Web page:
Has a nonscientist ever asked you what you do? Did your response sound like a string of incomprehensible words? Or maybe it was absurdly simple. Upon hearing that question for the first time as a graduate student, I felt wide-eyed and tongue-tied, with words like mosaic analysis with a repressible cell marker coursing through my mind. I think I managed to mumble something about dissecting brains out of bugs.
Communicating the importance of your work is a valuable skill; yet, formal training in science communication is not at the forefront of many curricula. We are taught how to follow the scientific method, keep a lab notebook, read a western blot, or write computer code. Hours of coursework drill the details of our disciplines into memory, and we become very good at discussing our work with others in our respective fields. But I would argue that an equally important quality is to be able to review research with nonspecialty scientists, journalists, policy makers, the general public, and even Grandma.
The key is to think about your target audience. For example, a grant reviewer has a different lexicon than a patient. What may be a straightforward sentence to one person might sound like complete gibberish to another. As an NICHD fellow, you have several opportunities to practice science communication (volunteering for this newsletter being one of them!). An excellent resource for NICHD fellows is the NICHD Public Communications Branch (PCB). See, too, the upcoming public speaking workshop offered through our Office of Education!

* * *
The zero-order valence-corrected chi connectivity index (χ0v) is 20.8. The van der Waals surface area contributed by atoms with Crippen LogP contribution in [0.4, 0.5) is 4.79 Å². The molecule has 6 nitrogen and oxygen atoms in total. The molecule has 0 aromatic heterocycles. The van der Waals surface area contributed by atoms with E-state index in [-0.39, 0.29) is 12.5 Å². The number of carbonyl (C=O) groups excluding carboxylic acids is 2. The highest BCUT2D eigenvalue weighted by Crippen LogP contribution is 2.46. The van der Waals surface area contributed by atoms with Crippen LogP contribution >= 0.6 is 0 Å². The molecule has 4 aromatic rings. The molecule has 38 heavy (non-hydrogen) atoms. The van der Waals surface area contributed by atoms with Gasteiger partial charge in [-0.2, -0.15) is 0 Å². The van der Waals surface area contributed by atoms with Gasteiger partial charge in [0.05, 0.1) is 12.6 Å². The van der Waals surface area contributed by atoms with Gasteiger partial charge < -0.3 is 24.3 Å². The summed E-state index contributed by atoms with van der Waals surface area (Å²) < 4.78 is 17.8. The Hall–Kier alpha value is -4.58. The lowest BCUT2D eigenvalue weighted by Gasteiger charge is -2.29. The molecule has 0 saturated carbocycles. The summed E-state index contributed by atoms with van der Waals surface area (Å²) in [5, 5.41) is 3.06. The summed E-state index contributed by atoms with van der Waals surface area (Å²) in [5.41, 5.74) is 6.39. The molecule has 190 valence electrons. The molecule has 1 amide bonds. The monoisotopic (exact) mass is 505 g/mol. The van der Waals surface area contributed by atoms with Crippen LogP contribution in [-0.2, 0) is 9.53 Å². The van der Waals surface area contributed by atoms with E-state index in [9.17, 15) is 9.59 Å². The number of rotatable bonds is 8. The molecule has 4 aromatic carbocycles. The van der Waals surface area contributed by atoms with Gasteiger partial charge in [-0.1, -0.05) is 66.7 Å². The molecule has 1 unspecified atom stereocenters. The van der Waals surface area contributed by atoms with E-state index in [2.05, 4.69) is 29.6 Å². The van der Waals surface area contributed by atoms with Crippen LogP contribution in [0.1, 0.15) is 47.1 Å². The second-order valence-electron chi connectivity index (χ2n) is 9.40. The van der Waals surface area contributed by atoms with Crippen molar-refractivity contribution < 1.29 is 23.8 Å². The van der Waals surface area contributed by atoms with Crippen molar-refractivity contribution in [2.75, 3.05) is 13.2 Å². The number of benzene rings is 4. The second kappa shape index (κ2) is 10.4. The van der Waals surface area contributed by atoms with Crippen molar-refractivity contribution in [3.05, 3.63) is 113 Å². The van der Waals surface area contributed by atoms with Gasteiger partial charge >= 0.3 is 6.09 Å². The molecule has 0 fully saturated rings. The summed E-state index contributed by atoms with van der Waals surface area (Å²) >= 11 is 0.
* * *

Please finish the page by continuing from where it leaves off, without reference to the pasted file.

For those fellows who are unfamiliar with the PCB, Dr. Anthony Hickey offers his interview with PCB Director Paul Williams. Check out their transcribed conversation to learn about the purpose of the PCB and how the branch can help fellows. Continue reading for several intriguing research summaries written by this year’s poster award-winning postbacs.
On a final note, I would like to personally congratulate Kathryn Tabor, graduate student in the Burgess lab, for her exciting first place win at the second annual Three-minute-Talk (TmT) competition. A three-minute talk is the epitome of succinct science communication!
Your Editor in Chief,
Shana R. Spindler, PhD
We always welcome new volunteer writers! Please send inquiries to Shana.Spindler@gmail.com.